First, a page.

Monday, March 24, 2003

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IS THIS GOING TO BE A QUICK VICTORY? DEFINE "QUICK": In the wake of reports of heavy fighting at Nasiriya, the repulse of Apache helicopters in Central Iraq, and continued skirmishes in Umm Qasr, I'm expecting a wave of "quagmire" stories combined with harangues of "inflated expectations" of success.

Let's bear something in mind -- this is day five of the conflict. Coalition forces are within a hundred miles of Baghdad. (UPDATE: Make that fifty miles). The fiercest battle to date is responsible for less than 20 American fatalities -- certainly awful to the families of those killed, but not an overwhelming number. Yes, there will be losses on the front due to actual combat, and casualties in the rear due to pockets of resistance. But any attempt to paint the current U.S. campaign as stalling out because they've encountered actual resistance is ridiculous. To quote Josh Marshall on this: "what's happened so far seems well within the range of what they [US military planners] considered expected outcomes. It's only... the best case scenario does not so far seem to be materializing."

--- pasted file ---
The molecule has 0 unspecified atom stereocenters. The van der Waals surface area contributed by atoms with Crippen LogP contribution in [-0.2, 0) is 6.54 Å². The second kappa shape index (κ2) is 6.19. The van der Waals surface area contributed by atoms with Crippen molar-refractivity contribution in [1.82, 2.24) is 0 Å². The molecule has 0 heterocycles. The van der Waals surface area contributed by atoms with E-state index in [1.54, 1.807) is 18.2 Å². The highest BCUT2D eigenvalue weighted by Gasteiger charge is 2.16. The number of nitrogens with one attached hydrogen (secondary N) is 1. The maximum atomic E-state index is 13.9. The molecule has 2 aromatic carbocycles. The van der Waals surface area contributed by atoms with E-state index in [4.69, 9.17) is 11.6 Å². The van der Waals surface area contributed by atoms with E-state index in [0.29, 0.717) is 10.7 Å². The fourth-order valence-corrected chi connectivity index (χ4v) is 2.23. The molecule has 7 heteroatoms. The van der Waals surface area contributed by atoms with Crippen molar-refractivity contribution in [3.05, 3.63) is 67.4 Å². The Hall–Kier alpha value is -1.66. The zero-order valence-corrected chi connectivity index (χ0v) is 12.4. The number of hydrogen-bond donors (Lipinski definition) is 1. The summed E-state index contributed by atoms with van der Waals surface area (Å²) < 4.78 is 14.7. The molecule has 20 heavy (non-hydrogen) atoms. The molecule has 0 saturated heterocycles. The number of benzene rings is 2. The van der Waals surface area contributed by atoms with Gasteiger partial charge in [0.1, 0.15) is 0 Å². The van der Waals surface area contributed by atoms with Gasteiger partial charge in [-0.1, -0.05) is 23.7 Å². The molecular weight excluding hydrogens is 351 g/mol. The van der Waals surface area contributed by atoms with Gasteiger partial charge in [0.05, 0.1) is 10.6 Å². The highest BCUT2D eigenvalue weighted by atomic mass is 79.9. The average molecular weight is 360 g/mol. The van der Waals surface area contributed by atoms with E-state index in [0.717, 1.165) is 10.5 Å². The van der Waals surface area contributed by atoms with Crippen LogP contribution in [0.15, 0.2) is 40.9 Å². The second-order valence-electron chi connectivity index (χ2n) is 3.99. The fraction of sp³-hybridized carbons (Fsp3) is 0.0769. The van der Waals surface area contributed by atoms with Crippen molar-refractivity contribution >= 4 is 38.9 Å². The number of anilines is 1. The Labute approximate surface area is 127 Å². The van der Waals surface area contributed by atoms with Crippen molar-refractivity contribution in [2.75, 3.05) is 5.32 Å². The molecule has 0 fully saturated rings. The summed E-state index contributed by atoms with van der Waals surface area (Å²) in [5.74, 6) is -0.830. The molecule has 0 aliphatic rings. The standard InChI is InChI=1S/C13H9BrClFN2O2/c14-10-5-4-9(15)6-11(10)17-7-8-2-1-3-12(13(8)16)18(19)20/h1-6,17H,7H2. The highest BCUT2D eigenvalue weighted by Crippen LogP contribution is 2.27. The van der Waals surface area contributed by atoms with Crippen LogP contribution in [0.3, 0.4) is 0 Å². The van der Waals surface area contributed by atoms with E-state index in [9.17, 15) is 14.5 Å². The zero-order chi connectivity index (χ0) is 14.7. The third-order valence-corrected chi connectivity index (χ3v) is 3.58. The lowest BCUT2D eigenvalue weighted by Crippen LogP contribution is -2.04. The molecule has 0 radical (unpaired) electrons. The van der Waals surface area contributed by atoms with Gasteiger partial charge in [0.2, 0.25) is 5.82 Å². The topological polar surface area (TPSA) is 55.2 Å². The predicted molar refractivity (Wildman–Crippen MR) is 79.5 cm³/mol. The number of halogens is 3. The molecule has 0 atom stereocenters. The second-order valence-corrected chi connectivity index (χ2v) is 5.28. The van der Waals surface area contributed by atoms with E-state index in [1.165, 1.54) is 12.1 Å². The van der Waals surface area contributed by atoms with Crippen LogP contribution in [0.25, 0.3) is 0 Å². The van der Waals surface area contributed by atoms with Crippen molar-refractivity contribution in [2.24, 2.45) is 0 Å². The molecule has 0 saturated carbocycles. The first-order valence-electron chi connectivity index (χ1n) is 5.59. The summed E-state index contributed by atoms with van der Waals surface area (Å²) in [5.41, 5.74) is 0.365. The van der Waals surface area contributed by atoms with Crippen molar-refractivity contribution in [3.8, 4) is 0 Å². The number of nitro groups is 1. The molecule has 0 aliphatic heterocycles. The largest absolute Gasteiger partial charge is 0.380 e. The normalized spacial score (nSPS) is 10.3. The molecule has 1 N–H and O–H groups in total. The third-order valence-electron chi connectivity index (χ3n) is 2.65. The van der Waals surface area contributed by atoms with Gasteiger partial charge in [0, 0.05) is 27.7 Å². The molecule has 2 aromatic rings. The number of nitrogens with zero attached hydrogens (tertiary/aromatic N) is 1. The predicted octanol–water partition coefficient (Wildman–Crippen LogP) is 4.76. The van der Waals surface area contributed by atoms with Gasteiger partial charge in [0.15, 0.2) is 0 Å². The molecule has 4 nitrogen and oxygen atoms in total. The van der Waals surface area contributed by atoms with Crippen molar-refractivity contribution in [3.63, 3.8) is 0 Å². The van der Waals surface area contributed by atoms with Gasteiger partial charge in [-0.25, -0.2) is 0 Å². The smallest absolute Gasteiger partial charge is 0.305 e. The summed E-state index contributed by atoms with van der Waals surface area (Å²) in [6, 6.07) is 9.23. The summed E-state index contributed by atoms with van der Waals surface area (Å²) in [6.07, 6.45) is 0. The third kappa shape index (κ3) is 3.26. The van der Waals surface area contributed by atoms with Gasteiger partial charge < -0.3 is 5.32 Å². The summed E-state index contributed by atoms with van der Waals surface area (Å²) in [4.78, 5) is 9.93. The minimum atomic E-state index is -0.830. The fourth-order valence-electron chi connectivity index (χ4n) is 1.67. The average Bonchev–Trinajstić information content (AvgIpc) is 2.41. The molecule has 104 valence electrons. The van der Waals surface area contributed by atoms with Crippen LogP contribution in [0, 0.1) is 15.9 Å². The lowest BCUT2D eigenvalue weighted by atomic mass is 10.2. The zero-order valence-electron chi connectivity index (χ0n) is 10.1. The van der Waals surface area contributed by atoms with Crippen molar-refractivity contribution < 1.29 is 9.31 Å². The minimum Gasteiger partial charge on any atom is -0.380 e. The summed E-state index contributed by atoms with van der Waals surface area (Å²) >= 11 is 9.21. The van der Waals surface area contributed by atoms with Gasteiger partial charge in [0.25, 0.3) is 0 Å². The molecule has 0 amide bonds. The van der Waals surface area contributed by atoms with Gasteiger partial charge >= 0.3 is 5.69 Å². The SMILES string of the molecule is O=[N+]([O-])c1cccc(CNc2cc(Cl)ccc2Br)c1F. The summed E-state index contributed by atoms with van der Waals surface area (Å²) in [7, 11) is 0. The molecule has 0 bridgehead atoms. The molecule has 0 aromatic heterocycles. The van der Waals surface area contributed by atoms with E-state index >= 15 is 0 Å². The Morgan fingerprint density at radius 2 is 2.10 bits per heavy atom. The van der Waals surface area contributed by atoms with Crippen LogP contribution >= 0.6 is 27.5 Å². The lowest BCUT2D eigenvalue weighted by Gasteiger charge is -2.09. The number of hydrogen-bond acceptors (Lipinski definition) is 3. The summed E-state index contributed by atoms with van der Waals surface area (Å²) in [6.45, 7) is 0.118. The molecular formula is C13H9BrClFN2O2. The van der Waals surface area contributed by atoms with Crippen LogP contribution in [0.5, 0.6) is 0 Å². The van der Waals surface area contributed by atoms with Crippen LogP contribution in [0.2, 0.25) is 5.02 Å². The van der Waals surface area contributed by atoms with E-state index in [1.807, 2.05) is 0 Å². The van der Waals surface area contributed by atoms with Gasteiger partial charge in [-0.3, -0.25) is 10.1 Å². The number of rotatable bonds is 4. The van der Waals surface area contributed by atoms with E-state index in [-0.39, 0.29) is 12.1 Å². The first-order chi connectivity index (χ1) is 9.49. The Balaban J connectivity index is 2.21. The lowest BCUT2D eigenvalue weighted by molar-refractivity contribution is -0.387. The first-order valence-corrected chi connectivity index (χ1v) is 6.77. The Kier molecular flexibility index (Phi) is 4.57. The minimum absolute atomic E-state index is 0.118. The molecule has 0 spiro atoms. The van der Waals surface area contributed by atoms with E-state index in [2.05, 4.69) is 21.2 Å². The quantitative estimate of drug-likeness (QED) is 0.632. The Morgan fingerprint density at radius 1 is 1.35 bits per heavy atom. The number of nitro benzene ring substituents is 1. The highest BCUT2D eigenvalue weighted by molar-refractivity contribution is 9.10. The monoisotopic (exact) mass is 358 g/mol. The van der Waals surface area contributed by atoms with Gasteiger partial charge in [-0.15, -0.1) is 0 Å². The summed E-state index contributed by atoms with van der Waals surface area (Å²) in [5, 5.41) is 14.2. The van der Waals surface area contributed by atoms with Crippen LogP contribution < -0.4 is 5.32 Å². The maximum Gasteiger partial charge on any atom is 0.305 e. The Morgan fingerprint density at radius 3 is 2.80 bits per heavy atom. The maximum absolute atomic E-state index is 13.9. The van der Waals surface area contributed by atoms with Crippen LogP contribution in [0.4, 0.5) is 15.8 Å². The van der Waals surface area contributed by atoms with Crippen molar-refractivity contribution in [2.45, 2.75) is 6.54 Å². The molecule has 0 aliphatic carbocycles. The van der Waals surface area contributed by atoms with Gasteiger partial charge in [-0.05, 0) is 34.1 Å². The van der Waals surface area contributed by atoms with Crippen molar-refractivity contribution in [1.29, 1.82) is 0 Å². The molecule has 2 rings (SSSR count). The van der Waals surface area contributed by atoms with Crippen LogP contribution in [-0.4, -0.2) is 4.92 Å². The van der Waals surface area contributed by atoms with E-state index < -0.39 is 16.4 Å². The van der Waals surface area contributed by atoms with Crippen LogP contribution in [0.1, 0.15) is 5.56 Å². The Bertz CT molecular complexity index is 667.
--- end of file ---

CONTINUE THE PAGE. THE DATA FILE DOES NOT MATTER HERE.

It took two months to defeat the Taliban, a much weaker force than the Republican Guard. If it takes less time than that to defeat regular military forces in Iraq, it will be a smashing -- and astonishingly quick -- victory.

P.S. Mickey Kaus makes an excellent point on how some media recognize this fact, while others don't.

P.P.S. Virginia Postrel correctly points out that the American people have more sober expectations of this conflict than many pundits. No one should be surprised by what's taken place so far. Furthermore, the Washington Post has an excellent piece explaining why support will remain robust even if casualties mount.

posted by Dan on 03.24.03 at 10:53 AM